The Grateful Dead were resurrected by the Dark Star Orchestra and Cosmic Charlie. The Dave Matthews Cover Band, ironically enough, replayed music by the Dave Matthews Band. The Phix has given Phish "phans" a chance to boogie down to their favorite, and now defunct, band. Abbey Road Live gave Charleston a taste of the Beatles in the live setting, and Fade to Black recreated Metallica on stage.

This weekend, the Music Farm is hosting a slew of cover/tribute bands that should have Charleston in a cover band frenzy.


Friday night at the Music Farm, Charleston head-bangers can get into the holiday spirit with "Silent Night, Deadly Night, Metal Night."

Ladies break out the Aqua Net. Guys break out the leather jackets and ripped blue jeans, throw a fist in the air, and rock out Friday to the sounds of AC/DC, Guns n Roses and Poison.

TNT, an AC/DC tribute band (complete with a replica Angus Young in the patented school boy outfit,) will be cranking out all the AC/DC classics. From "You Shook Me All Night Long" to "Back in Black" and "Highway To Hell," TNT is most certainly dynamite.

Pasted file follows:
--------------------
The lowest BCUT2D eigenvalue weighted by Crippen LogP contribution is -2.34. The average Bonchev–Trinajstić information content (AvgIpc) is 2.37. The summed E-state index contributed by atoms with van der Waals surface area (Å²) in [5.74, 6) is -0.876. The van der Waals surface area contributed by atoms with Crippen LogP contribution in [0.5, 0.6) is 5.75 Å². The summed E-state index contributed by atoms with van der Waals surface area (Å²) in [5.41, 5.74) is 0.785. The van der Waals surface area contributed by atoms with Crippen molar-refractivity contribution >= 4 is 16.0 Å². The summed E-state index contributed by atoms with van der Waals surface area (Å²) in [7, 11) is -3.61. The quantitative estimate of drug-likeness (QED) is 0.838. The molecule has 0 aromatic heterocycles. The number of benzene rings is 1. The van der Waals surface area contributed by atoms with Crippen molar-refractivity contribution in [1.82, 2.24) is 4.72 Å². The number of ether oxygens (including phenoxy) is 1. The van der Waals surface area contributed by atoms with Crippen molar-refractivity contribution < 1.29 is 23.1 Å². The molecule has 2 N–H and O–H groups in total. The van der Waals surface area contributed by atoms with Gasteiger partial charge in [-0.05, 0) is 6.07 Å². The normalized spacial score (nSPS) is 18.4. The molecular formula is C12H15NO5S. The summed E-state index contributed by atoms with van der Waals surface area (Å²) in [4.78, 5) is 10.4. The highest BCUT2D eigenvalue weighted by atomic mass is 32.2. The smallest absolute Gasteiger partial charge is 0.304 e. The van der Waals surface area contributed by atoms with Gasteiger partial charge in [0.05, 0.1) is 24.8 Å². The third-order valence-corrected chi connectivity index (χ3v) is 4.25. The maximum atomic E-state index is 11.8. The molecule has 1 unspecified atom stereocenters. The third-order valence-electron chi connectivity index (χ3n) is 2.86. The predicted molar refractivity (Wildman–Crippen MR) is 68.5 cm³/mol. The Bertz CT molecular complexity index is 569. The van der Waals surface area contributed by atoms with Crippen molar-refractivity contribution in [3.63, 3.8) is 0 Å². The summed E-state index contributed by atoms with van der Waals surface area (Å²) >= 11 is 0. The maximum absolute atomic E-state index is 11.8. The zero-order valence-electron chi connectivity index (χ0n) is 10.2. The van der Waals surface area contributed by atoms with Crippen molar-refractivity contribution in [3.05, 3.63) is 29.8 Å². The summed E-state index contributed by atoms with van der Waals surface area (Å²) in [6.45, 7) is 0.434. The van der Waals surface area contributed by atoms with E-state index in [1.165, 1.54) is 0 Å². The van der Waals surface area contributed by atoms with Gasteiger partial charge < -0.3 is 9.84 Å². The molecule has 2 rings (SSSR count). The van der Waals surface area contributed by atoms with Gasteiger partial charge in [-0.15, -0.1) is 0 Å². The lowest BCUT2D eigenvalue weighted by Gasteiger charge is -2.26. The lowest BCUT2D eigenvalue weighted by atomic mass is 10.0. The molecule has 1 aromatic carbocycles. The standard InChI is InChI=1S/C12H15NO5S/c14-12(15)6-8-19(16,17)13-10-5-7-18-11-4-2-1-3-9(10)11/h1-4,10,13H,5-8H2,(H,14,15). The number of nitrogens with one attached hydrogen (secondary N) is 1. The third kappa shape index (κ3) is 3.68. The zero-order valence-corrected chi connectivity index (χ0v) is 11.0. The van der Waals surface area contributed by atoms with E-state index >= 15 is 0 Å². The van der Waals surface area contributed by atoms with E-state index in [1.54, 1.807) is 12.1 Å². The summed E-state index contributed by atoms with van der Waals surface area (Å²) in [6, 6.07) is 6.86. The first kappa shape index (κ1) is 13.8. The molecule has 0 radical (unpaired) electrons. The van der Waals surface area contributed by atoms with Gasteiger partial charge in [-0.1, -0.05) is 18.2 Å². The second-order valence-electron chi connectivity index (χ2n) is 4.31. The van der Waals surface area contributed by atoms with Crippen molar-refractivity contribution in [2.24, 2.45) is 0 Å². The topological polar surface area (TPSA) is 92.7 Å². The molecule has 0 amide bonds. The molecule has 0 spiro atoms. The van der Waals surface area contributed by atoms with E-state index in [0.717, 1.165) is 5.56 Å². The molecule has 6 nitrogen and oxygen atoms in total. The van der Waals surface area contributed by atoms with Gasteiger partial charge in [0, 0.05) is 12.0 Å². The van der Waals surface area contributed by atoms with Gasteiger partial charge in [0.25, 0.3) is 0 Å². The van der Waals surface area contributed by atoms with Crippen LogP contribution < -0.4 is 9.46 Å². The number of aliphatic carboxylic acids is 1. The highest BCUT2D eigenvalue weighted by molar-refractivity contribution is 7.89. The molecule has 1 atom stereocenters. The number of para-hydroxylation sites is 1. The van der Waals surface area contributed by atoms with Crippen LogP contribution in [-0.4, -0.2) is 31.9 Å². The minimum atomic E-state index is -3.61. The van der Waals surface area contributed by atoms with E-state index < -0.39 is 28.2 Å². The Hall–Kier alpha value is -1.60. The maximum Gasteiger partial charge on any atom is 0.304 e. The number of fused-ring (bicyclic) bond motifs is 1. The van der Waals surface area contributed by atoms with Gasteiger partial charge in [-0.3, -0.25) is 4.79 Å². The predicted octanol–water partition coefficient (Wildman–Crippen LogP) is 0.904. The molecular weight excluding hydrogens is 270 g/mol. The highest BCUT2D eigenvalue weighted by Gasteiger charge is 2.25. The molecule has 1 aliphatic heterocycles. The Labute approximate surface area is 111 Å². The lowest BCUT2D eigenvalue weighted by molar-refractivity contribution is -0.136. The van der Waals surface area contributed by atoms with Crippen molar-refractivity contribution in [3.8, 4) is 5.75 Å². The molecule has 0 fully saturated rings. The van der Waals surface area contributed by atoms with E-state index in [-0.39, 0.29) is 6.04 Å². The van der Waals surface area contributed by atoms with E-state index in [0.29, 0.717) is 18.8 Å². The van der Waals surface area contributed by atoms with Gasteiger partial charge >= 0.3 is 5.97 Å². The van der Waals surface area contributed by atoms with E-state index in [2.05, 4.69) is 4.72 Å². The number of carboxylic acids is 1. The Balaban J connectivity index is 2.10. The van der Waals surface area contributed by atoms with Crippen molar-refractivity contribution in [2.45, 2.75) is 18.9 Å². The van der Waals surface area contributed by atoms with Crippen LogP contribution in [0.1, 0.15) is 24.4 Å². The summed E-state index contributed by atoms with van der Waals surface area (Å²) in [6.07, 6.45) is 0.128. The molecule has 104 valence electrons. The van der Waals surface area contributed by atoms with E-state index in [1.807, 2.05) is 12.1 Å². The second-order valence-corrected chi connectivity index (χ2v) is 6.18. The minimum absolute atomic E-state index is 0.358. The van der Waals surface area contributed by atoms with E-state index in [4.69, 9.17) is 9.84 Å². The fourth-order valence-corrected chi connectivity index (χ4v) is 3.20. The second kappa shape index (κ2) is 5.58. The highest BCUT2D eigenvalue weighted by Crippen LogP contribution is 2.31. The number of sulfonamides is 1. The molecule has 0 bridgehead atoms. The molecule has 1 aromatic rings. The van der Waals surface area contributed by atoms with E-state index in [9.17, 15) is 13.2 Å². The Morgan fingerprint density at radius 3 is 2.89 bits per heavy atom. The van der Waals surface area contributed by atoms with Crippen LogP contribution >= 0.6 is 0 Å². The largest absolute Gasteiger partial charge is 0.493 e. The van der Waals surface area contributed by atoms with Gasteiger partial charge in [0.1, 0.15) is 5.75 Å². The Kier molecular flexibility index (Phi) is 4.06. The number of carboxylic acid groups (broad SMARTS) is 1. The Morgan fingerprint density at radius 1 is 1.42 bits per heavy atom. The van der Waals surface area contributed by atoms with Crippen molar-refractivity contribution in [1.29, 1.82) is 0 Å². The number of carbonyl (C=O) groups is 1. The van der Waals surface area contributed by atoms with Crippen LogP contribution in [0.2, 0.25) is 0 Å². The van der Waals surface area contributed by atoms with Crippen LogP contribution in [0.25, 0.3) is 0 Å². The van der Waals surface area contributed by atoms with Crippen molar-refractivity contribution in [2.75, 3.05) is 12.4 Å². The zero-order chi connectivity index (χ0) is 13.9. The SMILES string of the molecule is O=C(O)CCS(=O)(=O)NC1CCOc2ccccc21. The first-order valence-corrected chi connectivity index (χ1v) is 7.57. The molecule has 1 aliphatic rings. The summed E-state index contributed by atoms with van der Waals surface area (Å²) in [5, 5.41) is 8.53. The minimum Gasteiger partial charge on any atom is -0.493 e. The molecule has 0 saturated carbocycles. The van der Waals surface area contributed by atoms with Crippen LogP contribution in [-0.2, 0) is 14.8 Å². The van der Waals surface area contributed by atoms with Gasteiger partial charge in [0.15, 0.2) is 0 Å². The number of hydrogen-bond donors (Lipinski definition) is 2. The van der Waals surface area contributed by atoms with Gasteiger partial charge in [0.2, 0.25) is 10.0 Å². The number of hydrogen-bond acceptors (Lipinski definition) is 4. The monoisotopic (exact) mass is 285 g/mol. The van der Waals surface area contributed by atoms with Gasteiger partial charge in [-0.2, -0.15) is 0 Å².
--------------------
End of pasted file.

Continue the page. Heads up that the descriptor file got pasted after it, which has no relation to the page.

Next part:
- Mark Pantsari Post and Courier


Honeygun (Self-Titled) 1996



TNT founder and frontman, Rob "Bon" Liotti, started his music career with rock act, Tezher, back in 1980 as the band's lead vocalist and bassist. he then moved onto hard rock outfit, Malice, in 1984 switching almost exclusively to bass and backing vocals. Then, in 1985, former guitarist, Doug Martin (ex-Rezzin) heard Liotti belting out tunes off of AC/DC's legendary "High Voltage" album. The rest is history...

Liotti, who has jammed with a diversification of artists from Krokus to the Dogz to Cooperwine to Hootie and the Blowfish to the Breakfast Club, is no stranger to rock and roll. But no one knew back in 1980 that he would later become legendary for his innate ability to so accurately mimic the late rock legend, Bon Scott.

In 1996, Liotti recorded an album with 80's carryover, Honeygun. Still hanging onto the vibe with other artists like Johnny Crash and Rhino Bucket, Honeygun's self-titled debut did not gain critical success likely due to timing (even though AC/DC's label Albert's Productions gave Liotti permission to re-record the track "High Voltage" on teh album). Liotti's label, Godfather Records, strongly urged the singer to try and team up with Stevie Young of the London-based Starfighters. Young is a noted gun guitarist and cousin of Malcolm and Angus Young. The union never came to fruition as Young was involved with his own project, Little Big Horn.

In 2003, after returning to his AC/DC roots and locking himself away to further perfect his skills, he decided to form TNT - The Ultimate AC/DC Tribute Band.